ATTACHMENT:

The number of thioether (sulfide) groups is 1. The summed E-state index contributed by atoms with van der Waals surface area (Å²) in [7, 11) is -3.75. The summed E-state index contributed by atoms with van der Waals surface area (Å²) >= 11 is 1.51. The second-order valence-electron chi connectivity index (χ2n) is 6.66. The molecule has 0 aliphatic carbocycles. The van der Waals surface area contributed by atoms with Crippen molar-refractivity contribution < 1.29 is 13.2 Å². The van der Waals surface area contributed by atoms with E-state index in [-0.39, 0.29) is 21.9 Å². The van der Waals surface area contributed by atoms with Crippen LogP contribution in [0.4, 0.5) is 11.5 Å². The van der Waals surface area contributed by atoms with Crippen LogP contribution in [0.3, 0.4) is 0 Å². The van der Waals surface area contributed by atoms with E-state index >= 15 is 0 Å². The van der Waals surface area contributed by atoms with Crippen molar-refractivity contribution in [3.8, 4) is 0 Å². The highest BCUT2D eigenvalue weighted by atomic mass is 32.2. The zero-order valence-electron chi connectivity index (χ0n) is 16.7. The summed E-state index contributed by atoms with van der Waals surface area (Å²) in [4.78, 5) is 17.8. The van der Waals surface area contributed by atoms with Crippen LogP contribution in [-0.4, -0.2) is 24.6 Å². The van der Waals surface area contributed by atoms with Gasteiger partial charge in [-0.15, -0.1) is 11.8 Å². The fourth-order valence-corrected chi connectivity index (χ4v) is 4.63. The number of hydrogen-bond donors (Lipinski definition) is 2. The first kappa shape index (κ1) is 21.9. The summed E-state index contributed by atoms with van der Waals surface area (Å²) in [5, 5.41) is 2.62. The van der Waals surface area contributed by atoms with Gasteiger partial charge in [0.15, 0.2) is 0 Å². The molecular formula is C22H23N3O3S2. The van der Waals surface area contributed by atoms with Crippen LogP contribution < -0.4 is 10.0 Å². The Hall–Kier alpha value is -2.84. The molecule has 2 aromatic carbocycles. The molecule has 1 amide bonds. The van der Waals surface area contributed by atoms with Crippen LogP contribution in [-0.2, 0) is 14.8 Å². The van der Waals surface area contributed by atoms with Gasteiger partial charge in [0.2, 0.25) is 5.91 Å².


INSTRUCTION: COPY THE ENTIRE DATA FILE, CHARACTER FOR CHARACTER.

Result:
The number of thioether (sulfide) groups is 1. The summed E-state index contributed by atoms with van der Waals surface area (Å²) in [7, 11) is -3.75. The summed E-state index contributed by atoms with van der Waals surface area (Å²) >= 11 is 1.51. The second-order valence-electron chi connectivity index (χ2n) is 6.66. The molecule has 0 aliphatic carbocycles. The van der Waals surface area contributed by atoms with Crippen molar-refractivity contribution < 1.29 is 13.2 Å². The van der Waals surface area contributed by atoms with E-state index in [-0.39, 0.29) is 21.9 Å². The van der Waals surface area contributed by atoms with Crippen LogP contribution in [0.4, 0.5) is 11.5 Å². The van der Waals surface area contributed by atoms with Crippen LogP contribution in [0.3, 0.4) is 0 Å². The van der Waals surface area contributed by atoms with E-state index >= 15 is 0 Å². The van der Waals surface area contributed by atoms with Crippen molar-refractivity contribution in [3.8, 4) is 0 Å². The highest BCUT2D eigenvalue weighted by atomic mass is 32.2. The zero-order valence-electron chi connectivity index (χ0n) is 16.7. The summed E-state index contributed by atoms with van der Waals surface area (Å²) in [4.78, 5) is 17.8. The van der Waals surface area contributed by atoms with Crippen LogP contribution in [-0.4, -0.2) is 24.6 Å². The van der Waals surface area contributed by atoms with Gasteiger partial charge in [-0.15, -0.1) is 11.8 Å². The fourth-order valence-corrected chi connectivity index (χ4v) is 4.63. The number of hydrogen-bond donors (Lipinski definition) is 2. The first kappa shape index (κ1) is 21.9. The summed E-state index contributed by atoms with van der Waals surface area (Å²) in [5, 5.41) is 2.62. The van der Waals surface area contributed by atoms with Gasteiger partial charge in [0.15, 0.2) is 0 Å². The molecular formula is C22H23N3O3S2. The van der Waals surface area contributed by atoms with Crippen LogP contribution < -0.4 is 10.0 Å². The Hall–Kier alpha value is -2.84. The molecule has 2 aromatic carbocycles. The molecule has 1 amide bonds. The van der Waals surface area contributed by atoms with Crippen LogP contribution in [-0.2, 0) is 14.8 Å². The van der Waals surface area contributed by atoms with Gasteiger partial charge in [0.2, 0.25) is 5.91 Å².